When buying a piece of equipment, the most obvious source of internal financing is using cash you have got on hand from the sale of your services or products. This does not include amounts you should set aside to pay your bills. In some scenarios, you can negotiate delayed payments with creditors to enable you to use that cash. If you do not depreciate your assets, you can talk to a tax accountant about doing so. This will help you lower your income tax liability and let you use some money you have set aside for tax payments for financing needs.

Prepayments and receivables 

If you have slow receivables, consider providing a discount to get them in faster. If you have clients you know will be ordering from you in the future, provide them a discount on future purchases if they prepay. Reach out to a factoring company to discuss selling your receivables. Factors usually purchase receivables at a significant discount but are a viable option in an emergency case, like when you cannot complete a task without specific equipment.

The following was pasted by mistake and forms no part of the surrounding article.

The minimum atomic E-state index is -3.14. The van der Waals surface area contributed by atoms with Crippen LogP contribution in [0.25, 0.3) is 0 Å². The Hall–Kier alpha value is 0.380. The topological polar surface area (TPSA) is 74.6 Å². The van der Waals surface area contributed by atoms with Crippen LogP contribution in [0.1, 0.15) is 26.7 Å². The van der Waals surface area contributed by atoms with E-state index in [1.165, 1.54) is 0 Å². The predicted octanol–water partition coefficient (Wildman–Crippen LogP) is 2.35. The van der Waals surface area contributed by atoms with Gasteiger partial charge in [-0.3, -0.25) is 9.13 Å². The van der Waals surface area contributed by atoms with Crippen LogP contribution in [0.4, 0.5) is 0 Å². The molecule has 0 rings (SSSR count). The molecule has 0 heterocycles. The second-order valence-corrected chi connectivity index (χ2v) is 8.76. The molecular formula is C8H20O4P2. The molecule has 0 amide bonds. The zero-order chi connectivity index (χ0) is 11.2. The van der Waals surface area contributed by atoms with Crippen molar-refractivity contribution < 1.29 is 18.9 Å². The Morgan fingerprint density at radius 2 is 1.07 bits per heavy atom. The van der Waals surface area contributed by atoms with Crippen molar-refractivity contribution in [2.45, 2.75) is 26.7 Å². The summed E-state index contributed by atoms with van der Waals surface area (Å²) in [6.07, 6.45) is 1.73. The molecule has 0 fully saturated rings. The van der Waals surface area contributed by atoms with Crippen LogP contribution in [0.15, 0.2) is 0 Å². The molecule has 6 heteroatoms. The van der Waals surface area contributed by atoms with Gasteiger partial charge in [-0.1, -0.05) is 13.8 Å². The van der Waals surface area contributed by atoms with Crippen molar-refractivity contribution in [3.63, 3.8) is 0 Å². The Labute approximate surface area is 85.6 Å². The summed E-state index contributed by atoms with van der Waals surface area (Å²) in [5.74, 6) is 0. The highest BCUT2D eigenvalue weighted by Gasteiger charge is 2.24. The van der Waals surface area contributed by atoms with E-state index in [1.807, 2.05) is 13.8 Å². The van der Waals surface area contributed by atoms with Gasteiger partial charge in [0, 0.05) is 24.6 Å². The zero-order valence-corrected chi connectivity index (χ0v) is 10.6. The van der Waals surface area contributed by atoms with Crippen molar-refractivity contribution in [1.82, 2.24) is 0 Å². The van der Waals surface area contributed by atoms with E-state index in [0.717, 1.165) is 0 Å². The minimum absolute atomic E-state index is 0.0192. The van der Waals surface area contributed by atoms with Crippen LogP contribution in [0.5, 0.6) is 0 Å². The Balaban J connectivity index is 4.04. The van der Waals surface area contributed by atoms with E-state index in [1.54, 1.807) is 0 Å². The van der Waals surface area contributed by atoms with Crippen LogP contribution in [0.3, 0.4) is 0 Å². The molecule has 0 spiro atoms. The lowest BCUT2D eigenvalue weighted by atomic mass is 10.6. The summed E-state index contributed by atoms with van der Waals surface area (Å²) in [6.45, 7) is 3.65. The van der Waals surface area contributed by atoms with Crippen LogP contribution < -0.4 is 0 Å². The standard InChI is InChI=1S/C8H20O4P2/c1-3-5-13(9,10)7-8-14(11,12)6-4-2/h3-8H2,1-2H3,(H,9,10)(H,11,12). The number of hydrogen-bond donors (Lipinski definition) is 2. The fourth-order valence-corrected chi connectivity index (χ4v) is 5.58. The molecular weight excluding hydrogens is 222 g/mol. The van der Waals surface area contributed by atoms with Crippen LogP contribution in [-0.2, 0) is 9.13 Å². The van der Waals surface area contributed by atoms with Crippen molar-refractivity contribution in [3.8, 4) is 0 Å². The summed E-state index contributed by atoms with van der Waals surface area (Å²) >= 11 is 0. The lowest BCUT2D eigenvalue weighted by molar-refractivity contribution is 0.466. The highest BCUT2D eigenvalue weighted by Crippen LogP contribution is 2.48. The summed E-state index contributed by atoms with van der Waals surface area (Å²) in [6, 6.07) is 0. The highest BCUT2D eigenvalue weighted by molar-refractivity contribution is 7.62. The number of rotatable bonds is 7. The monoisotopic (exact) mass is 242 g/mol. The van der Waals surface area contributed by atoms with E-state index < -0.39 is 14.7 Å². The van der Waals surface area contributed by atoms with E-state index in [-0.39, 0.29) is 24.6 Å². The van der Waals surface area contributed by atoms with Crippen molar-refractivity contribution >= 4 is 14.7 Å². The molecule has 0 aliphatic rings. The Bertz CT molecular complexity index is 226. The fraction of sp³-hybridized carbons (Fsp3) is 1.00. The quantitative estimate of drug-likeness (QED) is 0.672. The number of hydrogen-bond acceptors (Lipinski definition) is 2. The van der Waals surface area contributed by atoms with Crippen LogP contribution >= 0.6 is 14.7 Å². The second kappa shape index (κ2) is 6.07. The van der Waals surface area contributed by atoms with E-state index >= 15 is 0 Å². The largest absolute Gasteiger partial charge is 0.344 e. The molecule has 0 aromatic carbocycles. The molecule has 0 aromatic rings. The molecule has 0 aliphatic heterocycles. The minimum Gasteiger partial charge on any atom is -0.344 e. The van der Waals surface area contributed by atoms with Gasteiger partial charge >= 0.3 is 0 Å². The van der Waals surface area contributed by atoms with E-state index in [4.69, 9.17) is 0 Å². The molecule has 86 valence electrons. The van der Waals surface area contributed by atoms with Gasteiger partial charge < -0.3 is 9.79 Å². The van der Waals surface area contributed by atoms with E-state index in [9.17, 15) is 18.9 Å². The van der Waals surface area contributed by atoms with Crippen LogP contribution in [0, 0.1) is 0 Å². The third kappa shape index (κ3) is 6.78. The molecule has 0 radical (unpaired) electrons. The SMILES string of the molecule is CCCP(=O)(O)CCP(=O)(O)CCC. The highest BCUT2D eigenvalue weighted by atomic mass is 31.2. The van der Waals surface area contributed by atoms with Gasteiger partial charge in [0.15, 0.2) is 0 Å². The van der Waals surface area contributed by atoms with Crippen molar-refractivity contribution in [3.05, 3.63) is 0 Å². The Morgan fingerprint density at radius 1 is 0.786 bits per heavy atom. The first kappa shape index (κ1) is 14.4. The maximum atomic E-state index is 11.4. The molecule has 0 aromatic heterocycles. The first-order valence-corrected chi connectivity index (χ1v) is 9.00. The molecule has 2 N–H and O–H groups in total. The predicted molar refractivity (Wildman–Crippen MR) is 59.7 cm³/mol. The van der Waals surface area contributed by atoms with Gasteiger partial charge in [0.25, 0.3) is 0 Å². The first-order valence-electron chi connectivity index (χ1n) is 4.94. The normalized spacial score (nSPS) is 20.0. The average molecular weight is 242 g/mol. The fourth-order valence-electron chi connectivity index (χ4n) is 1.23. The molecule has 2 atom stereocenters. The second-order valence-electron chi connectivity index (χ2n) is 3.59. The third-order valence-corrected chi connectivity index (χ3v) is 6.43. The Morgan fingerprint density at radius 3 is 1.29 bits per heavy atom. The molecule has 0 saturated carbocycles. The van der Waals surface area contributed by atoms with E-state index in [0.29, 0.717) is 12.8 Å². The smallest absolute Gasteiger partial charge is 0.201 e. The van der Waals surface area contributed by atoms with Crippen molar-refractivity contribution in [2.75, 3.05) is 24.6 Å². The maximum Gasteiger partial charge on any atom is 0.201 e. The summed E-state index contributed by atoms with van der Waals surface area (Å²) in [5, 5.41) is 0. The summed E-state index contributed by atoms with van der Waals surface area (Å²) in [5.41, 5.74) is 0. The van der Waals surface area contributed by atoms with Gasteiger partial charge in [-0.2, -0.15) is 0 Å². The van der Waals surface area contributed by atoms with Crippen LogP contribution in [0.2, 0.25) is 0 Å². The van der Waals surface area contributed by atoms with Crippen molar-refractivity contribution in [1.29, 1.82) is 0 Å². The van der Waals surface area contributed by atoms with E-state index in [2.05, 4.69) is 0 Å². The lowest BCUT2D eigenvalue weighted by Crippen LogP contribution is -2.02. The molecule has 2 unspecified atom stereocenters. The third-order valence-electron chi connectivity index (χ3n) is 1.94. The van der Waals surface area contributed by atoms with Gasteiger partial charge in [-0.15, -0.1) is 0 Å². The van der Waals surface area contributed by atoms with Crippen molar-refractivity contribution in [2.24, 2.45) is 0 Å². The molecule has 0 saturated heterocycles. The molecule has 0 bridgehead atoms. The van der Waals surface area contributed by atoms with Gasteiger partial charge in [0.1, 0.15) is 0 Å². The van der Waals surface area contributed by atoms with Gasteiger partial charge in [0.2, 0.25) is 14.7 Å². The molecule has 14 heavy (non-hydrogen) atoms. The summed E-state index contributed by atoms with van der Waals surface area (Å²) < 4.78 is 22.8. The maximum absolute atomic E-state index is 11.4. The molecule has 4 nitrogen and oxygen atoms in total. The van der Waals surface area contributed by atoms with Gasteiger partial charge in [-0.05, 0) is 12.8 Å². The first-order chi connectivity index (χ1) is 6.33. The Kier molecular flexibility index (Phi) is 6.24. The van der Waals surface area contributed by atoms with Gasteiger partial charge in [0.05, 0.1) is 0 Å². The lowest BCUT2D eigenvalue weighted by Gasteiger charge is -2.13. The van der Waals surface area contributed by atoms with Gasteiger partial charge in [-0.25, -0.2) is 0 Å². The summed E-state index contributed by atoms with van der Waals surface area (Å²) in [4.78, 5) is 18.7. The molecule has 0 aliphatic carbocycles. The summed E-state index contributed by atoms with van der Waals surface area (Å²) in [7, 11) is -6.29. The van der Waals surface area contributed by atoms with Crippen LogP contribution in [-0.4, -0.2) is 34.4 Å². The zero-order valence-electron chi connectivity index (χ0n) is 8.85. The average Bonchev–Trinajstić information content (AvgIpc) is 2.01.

Inventory liquidation and sales

Another way to finance your equipment purchase without borrowing is to liquidate inventory or create more and sell it quickly. This usually requires discounting your product or service to increase sales and revenues. Creating new inventory to sell cheaply and faster might require you to use some of your cash and credit to generate your product. Selling stored inventory in bulk allows you to reduce transactions and related selling costs. Rather than thinking of a bulk sale of $11,000 worth of inventory for $7,500 as a $3,500 loss, calculate the financial benefit you get from the equipment from using that $7,500.